Potential Health Risks:

The issue is these ethoxylated alcohols can also be contaminated with 1,4-dioxine, a possible human carcinogen that can persist in the environment. MEA is known to induce asthma in workplace settings. DEA is a mild skin and severe eye irritant. Other studies have shown a link between lover tumors and this toxin.

How to spot it on a label:

MEA (monoethanolamine), DEA (diethanolamine), TEA(triethanolamine)

a woman cleaning the kitchen. Pin

4. Nonylphenol ethoxylates (NPEs)

What is Nonylphenol ethoxylated?

Nonylphenol ethoxylate (NPEs) are surfactants used in some commercial and institutional detergents that enhance their effectiveness. The Canadian Environmental Protection Act lists these chemicals as toxic substances.

"Environment Canada required companies to develop plans to reduce NPEs in cleaning products (as well as textiles and pulp and paper products) by 95 percent by the end of 2010 but stopped short of banning these chemicals. As of July 2010, only 63 percent of manufacturing facilities subject to the planning requirement had met the target, although the use of these chemicals in products has declined significantly."

What cleaning products contain Nonylphenol ethoxylate (NPEs)?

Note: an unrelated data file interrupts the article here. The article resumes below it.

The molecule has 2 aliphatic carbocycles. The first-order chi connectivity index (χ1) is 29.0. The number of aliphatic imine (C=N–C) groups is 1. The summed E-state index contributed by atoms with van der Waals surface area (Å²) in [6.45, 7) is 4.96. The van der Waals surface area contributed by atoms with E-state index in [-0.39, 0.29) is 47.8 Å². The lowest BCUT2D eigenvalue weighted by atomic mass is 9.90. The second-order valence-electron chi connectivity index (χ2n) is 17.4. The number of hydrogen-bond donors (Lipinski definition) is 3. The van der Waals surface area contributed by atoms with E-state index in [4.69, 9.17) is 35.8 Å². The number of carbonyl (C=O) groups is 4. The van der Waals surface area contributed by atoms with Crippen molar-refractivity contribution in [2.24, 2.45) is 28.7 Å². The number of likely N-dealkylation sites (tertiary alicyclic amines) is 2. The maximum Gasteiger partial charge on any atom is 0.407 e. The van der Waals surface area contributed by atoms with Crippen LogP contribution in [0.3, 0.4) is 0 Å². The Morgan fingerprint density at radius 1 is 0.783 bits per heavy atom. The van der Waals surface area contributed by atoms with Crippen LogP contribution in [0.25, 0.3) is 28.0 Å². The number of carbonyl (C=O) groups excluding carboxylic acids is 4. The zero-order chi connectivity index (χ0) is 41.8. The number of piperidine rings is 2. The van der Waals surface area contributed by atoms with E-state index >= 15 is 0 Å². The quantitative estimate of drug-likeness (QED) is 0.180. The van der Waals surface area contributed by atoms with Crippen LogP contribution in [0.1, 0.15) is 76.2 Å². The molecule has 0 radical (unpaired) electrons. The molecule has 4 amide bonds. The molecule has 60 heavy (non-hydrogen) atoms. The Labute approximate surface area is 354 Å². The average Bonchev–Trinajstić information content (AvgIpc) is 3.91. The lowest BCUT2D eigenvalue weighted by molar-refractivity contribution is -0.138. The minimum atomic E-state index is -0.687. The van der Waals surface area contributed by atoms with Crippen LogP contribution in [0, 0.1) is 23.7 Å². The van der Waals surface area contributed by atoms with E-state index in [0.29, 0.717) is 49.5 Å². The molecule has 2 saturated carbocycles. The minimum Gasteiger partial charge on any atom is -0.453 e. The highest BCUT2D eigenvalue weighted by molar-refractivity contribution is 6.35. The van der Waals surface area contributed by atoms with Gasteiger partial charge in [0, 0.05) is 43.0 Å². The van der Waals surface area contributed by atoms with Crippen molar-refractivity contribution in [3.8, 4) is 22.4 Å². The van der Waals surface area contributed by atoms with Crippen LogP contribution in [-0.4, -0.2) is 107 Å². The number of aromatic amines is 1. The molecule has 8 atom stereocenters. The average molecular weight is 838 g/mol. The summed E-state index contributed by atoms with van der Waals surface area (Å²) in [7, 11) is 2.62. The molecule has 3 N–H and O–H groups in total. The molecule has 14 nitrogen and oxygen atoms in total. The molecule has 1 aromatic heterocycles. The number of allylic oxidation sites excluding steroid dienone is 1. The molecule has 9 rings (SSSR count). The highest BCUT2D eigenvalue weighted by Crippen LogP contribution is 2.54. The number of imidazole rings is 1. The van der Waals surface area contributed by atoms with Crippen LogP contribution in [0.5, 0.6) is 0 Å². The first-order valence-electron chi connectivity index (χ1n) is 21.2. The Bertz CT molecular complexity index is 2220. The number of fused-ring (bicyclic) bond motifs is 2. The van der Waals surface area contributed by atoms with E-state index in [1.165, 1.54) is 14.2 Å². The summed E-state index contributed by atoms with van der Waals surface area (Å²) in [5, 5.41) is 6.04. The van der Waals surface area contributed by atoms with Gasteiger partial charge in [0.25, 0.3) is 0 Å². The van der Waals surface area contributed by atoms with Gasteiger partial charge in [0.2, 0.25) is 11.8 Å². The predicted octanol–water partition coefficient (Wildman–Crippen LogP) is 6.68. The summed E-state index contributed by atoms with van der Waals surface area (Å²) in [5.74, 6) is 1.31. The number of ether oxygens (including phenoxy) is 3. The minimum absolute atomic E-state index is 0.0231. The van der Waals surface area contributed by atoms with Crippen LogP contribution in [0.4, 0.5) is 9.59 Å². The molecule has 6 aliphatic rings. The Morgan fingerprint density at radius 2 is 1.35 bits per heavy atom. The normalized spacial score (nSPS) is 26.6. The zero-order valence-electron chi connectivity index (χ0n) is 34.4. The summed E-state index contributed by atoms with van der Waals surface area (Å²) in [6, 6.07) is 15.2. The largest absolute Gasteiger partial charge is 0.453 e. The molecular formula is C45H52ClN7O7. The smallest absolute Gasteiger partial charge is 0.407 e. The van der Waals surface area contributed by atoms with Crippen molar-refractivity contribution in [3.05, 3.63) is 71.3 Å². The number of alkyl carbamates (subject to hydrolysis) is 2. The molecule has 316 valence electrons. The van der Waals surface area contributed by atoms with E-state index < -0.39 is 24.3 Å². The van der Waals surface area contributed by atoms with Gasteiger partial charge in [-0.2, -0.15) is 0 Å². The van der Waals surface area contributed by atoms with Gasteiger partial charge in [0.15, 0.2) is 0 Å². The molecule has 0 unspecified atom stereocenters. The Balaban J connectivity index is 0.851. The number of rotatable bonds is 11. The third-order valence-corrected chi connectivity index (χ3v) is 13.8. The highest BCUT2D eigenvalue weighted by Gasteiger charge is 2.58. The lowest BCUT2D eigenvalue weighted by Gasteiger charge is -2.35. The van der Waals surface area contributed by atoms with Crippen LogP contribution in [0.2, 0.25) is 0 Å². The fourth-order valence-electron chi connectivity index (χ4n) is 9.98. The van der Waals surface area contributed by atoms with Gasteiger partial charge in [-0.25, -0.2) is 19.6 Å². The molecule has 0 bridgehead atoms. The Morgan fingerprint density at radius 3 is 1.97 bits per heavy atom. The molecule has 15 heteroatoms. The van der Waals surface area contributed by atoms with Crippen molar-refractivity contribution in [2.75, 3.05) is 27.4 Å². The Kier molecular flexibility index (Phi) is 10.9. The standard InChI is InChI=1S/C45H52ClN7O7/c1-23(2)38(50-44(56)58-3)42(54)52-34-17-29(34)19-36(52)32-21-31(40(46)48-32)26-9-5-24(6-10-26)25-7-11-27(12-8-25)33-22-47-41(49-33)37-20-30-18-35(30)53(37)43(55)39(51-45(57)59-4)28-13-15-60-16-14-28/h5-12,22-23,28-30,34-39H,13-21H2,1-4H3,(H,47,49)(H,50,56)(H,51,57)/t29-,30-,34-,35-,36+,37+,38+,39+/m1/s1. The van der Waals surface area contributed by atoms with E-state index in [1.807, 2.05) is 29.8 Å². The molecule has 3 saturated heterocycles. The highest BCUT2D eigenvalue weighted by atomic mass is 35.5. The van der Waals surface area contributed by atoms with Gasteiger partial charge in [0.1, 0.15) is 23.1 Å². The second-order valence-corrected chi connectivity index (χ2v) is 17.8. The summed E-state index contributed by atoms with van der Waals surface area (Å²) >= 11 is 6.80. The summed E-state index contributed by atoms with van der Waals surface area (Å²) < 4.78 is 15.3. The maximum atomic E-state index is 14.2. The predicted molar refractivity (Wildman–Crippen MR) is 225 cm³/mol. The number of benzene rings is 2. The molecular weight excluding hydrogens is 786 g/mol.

Stain removers, car wash products, all-purpose cleaners, toilet bowl cleaners, liquid laundry detergents, degreasers, and air fresheners.

Potential health risks:

Studies have shown a link between breast cancer cells and these toxins. They have also been found to harm reproduction in fish and other aquatic life. They are also known as endocrine disruptors.

How to spot it on a label:

Nonylphenol (NP) and nonylphenol ethoxylates (NPEs)

5. Fragrance/Parfum

What are fragrance chemicals?

These are bad news and are found in almost every product you have at home in both your bathroom and kitchen! Fragrances can come from nature, think essential oils or they can be synthetically made. Essential oils are by far the better choice but keep in mind they can cause allergies in some people.